First comes love, then comes marriage, then comes…small business? While it’s not quite clear just how many married entrepreneurs run their own businesses in 2017, Inc.com reported that the National Federation of Independent Businesses had the number pegged at over 1.2 million in a study conducted over a decade ago.
As with running a business alongside family or friends, starting a company with your spouse comes with its own set of expectations and reality. If you’re successful together, you can enjoy being known as a power couple that mingles wedded bliss with business. But if you put work before your relationship, you might grow to be resentful of one another and may even wind up getting a divorce — both with each other and the company you worked so hard to bring to life. Before you say “I do” to working together, settle these areas for the greater good of both partners.
1) Establish a plan for the business and your relationship.
Your business plan will outline what the next couple of years look like for the startup including an aligned company vision, goals you plan on reaching and how you’ll address challenges that arise. It’s also important to create a written document that lays out all of the details about owning a business alongside a partner — here are a few areas to cover to get started.
Who owns what in the business?
Which type of entity will you incorporate as? (This is extremely important as it will help separate your personal assets from your professional ones!)
What does your current financial situation look like?
For example: will you use joint accounts? Do you have any existing debt to pay off? How will you budget? Will you need to take out a loan?
How will you allocate profits and losses? If a partner wants to leave the business, what happens next?
2) Clearly define and understand your roles.
This expands beyond entrepreneurship and into your personal life, especially if you have children together. Who will do what with the business and at the home?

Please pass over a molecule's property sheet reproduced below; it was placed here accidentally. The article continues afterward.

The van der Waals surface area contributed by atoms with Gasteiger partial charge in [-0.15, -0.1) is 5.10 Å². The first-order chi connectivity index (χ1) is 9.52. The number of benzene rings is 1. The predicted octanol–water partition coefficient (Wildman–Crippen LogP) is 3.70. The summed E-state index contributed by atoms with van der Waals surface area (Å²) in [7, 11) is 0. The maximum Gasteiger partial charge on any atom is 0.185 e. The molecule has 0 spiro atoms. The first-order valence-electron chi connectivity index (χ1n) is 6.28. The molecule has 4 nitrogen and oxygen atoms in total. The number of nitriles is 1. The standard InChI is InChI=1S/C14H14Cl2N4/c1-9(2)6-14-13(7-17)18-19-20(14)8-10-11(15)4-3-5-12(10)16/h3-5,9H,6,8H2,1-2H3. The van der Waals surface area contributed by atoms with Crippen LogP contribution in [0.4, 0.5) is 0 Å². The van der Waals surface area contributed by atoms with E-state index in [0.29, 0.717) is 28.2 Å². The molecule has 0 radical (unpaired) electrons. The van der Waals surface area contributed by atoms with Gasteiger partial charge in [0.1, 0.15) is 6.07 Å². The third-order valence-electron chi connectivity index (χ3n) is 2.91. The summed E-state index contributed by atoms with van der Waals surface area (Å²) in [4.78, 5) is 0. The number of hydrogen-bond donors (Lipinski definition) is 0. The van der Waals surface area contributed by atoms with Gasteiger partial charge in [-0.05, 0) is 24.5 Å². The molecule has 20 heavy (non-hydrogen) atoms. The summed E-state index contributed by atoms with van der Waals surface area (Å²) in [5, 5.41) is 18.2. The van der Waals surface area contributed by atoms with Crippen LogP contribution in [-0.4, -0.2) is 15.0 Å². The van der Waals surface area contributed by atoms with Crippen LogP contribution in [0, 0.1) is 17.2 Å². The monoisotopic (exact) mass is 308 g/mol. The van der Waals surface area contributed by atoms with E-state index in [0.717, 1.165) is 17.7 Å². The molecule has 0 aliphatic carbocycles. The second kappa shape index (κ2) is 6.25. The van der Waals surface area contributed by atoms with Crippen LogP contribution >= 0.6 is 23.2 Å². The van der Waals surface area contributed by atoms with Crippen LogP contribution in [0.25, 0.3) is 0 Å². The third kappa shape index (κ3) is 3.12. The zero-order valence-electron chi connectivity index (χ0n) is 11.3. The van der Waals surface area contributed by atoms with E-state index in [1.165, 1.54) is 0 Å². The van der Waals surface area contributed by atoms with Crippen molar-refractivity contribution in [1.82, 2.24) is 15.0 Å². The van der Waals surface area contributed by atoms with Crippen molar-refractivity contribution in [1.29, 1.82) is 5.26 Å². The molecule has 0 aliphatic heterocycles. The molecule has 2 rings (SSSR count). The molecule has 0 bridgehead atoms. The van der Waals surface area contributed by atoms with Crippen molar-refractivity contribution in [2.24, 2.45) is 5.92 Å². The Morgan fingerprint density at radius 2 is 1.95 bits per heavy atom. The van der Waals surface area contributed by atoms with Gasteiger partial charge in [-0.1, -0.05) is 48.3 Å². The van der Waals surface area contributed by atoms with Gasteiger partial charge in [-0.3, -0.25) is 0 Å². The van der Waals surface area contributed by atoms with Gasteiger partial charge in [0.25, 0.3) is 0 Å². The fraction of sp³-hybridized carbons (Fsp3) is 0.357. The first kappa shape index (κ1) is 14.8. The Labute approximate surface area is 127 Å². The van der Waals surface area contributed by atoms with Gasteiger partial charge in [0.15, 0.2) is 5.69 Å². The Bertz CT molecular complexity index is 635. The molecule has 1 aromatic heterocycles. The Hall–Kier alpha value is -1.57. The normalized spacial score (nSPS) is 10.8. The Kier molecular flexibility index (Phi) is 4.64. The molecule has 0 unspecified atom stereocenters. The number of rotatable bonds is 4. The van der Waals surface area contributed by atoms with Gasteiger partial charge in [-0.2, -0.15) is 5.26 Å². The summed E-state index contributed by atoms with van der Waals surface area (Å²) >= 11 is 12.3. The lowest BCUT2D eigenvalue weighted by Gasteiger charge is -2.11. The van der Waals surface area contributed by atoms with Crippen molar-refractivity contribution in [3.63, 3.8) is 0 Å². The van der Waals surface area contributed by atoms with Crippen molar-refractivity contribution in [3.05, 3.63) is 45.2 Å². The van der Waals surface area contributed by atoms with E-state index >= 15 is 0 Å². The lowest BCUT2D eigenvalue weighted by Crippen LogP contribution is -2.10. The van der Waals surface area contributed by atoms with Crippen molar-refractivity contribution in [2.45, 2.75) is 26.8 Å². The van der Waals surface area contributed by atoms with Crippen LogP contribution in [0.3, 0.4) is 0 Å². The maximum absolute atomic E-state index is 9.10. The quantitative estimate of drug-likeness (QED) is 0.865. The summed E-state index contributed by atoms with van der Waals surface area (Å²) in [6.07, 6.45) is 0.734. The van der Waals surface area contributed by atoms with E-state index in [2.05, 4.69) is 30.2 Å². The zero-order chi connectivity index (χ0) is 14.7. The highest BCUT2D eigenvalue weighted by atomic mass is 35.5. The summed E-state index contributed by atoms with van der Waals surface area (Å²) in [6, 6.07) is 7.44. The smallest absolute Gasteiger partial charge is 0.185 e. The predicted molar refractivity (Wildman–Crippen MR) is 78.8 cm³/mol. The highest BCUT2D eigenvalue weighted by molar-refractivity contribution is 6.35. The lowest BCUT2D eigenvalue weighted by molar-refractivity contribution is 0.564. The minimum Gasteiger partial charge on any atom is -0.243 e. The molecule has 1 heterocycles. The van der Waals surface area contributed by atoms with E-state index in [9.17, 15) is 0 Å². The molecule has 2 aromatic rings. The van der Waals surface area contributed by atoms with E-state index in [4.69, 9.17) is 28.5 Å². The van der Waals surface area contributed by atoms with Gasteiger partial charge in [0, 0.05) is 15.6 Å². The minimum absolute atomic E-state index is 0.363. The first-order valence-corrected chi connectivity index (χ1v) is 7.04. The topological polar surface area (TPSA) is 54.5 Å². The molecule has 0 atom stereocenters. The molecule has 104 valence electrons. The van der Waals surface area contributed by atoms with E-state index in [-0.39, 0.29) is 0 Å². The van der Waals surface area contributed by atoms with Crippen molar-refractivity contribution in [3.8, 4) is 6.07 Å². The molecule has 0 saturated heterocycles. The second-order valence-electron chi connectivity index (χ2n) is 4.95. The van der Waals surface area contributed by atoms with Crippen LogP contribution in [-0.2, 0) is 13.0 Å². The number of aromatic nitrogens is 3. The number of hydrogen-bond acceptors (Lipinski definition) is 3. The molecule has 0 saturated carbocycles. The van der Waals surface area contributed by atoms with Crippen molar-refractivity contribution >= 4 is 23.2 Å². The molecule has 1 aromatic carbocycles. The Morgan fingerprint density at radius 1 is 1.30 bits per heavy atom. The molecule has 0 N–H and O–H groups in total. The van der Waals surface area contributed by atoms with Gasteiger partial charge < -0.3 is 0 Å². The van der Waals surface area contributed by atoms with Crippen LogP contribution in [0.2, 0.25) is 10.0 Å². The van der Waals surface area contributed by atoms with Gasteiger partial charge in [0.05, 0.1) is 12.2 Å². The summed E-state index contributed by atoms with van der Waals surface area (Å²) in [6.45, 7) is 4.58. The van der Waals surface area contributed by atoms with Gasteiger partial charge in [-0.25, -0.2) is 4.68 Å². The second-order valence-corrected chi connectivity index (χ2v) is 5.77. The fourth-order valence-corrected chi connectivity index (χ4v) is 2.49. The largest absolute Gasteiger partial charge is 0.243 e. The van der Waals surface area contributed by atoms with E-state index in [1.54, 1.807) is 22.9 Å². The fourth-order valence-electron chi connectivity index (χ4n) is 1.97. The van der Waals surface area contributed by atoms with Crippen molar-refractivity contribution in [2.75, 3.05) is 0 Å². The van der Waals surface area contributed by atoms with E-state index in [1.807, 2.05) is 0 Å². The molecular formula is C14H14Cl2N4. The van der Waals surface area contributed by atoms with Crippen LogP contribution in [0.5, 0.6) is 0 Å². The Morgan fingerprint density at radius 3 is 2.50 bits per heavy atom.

Clearly define what your roles as business partners are well in advance. The professional role that you take on should be one that complements your strengths and allows both you and the business to be successful. As far as personal life goes, be just as specific about this kind of division of labor as you would be with your business. Don’t allow one partner to pick up the slack all of the time either. Instead, hold one another accountable for their responsibilities.
3) Figure out how you'll communicate.
Before you committed to the business, you committed to each other. No matter what happens next, your relationship should be your top priority. It’s important to figure out how you will communicate together and determine how to draw the line from having your work life bleed over into your personal life. Ask how your spouse’s day went, establish separate spaces that you can work in (especially if you run a business from home), surprise each with treats big and small to celebrate successes and determine which hours spent at home will be strictly for personal life — no work talk allowed!
Ultimately, doing all of this does more than allows you to smoothly run a business. It grows your relationship together and allows you to thrive as a couple and as partners, getting the best of both worlds.
Deborah Sweeney is the CEO of MyCorporation.com, which provides online legal filing services for entrepreneurs and businesses, startup bundles that include corporation and LLC formation, registered agent services, DBAs, and trademark and copyright filing services. You can find MyCorporation on Twitter at @MyCorporation and Deborah at @deborahsweeney.